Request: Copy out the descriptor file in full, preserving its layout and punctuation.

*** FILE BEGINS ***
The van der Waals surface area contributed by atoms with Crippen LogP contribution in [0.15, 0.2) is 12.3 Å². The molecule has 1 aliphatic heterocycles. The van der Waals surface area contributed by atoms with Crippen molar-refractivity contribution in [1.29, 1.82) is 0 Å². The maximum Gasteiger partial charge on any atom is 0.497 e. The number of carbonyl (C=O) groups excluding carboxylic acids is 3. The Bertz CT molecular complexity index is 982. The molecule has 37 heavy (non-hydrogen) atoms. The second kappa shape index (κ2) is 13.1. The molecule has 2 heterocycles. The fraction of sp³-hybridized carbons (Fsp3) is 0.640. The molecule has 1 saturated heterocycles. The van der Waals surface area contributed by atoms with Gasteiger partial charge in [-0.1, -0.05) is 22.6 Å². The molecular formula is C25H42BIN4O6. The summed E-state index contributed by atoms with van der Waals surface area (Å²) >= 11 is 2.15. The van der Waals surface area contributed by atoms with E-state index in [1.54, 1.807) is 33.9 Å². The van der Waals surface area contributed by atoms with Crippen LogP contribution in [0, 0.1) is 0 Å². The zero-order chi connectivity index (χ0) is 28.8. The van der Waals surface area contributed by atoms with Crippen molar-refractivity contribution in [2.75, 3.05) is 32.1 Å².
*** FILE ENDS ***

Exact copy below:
The van der Waals surface area contributed by atoms with Crippen LogP contribution in [0.15, 0.2) is 12.3 Å². The molecule has 1 aliphatic heterocycles. The van der Waals surface area contributed by atoms with Crippen molar-refractivity contribution in [1.29, 1.82) is 0 Å². The maximum Gasteiger partial charge on any atom is 0.497 e. The number of carbonyl (C=O) groups excluding carboxylic acids is 3. The Bertz CT molecular complexity index is 982. The molecule has 37 heavy (non-hydrogen) atoms. The second kappa shape index (κ2) is 13.1. The molecule has 2 heterocycles. The fraction of sp³-hybridized carbons (Fsp3) is 0.640. The molecule has 1 saturated heterocycles. The van der Waals surface area contributed by atoms with Gasteiger partial charge in [-0.1, -0.05) is 22.6 Å². The molecular formula is C25H42BIN4O6. The summed E-state index contributed by atoms with van der Waals surface area (Å²) >= 11 is 2.15. The van der Waals surface area contributed by atoms with E-state index in [1.54, 1.807) is 33.9 Å². The van der Waals surface area contributed by atoms with Crippen LogP contribution in [0, 0.1) is 0 Å². The zero-order chi connectivity index (χ0) is 28.8. The van der Waals surface area contributed by atoms with Crippen molar-refractivity contribution in [2.75, 3.05) is 32.1 Å².